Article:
We began with all of these questions from a research perspective exploring where this function resides, what organizations call it, and its size. Research has shown that organizations with low change management maturity typically don’t start with a change management office. Instead, they gradually develop a formal change management footprint as their maturity grows.

But we focus on where the change originates and when we go live where it’s initiated. In many situations, this is through a PMO or what is called a transformation office. Sometimes, we need this to secure a seat at that table and say we need to plug into your existing way of working, rather than creating something new and different. As we continue to prove the value that change management brings, more organizations see the benefit of bringing structure, process, and some infrastructure to support it, allowing for standard ways of working.

But many times, a CMO mirrors what a PMO would do. We create an intake process to gauge the size of the change and how much change management resources are appropriate for the change. From data, we know that many CMOs act more like a center of excellence than a fully staffed function. Not all change managers in the business always report to a CMO. Many organizations find value in driving standard methodology and tools through the change management office, but the resources that make the change happen often have different line reporting relationships. In terms of size, we typically see CMOs ranging from 1 to 5 individuals. It’s rare to find them with 50 or 100 individuals; usually, they operate more like a small center of excellence.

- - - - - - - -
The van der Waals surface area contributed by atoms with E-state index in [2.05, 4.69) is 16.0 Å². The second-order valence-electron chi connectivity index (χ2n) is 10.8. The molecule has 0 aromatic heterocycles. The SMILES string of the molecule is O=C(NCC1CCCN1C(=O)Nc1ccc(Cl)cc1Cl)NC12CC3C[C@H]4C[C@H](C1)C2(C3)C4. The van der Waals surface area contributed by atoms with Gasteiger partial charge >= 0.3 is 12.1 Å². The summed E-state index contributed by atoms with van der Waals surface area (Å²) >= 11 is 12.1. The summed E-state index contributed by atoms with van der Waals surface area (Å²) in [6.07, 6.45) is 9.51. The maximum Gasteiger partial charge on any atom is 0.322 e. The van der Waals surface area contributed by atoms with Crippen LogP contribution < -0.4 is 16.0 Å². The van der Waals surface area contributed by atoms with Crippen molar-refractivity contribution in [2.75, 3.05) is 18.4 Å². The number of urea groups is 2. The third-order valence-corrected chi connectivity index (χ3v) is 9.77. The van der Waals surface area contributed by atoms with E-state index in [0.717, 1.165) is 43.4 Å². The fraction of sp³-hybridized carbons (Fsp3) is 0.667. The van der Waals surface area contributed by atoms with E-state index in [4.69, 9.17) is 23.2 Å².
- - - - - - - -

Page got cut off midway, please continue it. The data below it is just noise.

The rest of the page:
Additionally, we examine what such a center of excellence provides to the organization, including commonalities such as the use of a standard set of tools and methodology, and understanding reporting relationships and data dynamics to provide senior leaders with comprehensive information.